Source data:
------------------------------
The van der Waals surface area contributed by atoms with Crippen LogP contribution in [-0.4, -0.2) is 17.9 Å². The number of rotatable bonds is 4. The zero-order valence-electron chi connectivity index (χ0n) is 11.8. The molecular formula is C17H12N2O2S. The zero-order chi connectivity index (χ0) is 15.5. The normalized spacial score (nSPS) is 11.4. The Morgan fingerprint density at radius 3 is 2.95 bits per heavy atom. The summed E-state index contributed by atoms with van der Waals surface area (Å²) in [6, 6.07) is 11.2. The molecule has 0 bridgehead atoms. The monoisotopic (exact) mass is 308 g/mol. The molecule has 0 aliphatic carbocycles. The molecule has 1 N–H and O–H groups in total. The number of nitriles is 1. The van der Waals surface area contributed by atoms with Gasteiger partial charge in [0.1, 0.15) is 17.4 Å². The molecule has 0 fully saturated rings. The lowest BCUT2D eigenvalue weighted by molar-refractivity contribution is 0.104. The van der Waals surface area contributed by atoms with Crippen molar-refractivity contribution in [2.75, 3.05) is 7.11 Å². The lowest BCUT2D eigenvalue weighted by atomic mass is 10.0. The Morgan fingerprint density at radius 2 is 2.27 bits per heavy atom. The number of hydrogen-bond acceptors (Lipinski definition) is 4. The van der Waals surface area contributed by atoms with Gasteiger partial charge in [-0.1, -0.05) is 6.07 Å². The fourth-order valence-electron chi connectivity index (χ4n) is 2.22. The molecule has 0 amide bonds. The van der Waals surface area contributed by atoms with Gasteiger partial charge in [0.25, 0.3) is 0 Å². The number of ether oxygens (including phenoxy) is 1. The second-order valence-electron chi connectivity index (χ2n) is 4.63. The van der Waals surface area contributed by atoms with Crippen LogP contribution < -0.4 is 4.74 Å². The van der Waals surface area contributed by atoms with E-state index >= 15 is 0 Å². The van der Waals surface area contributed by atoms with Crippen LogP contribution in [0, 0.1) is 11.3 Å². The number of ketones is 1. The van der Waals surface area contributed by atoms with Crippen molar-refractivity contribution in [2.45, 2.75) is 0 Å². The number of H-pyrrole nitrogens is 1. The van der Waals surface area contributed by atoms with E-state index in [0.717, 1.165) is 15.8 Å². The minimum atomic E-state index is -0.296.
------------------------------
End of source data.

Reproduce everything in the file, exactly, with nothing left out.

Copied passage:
The van der Waals surface area contributed by atoms with Crippen LogP contribution in [-0.4, -0.2) is 17.9 Å². The number of rotatable bonds is 4. The zero-order valence-electron chi connectivity index (χ0n) is 11.8. The molecular formula is C17H12N2O2S. The zero-order chi connectivity index (χ0) is 15.5. The normalized spacial score (nSPS) is 11.4. The Morgan fingerprint density at radius 3 is 2.95 bits per heavy atom. The summed E-state index contributed by atoms with van der Waals surface area (Å²) in [6, 6.07) is 11.2. The molecule has 0 bridgehead atoms. The monoisotopic (exact) mass is 308 g/mol. The molecule has 0 aliphatic carbocycles. The molecule has 1 N–H and O–H groups in total. The number of nitriles is 1. The van der Waals surface area contributed by atoms with Gasteiger partial charge in [0.1, 0.15) is 17.4 Å². The molecule has 0 fully saturated rings. The lowest BCUT2D eigenvalue weighted by molar-refractivity contribution is 0.104. The van der Waals surface area contributed by atoms with Crippen molar-refractivity contribution in [2.75, 3.05) is 7.11 Å². The lowest BCUT2D eigenvalue weighted by atomic mass is 10.0. The Morgan fingerprint density at radius 2 is 2.27 bits per heavy atom. The number of hydrogen-bond acceptors (Lipinski definition) is 4. The van der Waals surface area contributed by atoms with Gasteiger partial charge in [-0.1, -0.05) is 6.07 Å². The fourth-order valence-electron chi connectivity index (χ4n) is 2.22. The molecule has 0 amide bonds. The van der Waals surface area contributed by atoms with Gasteiger partial charge in [0.25, 0.3) is 0 Å². The number of ether oxygens (including phenoxy) is 1. The second-order valence-electron chi connectivity index (χ2n) is 4.63. The van der Waals surface area contributed by atoms with Crippen LogP contribution < -0.4 is 4.74 Å². The van der Waals surface area contributed by atoms with E-state index >= 15 is 0 Å². The van der Waals surface area contributed by atoms with Crippen LogP contribution in [0, 0.1) is 11.3 Å². The number of ketones is 1. The van der Waals surface area contributed by atoms with Crippen molar-refractivity contribution in [2.45, 2.75) is 0 Å². The number of H-pyrrole nitrogens is 1. The van der Waals surface area contributed by atoms with E-state index in [0.717, 1.165) is 15.8 Å². The minimum atomic E-state index is -0.296.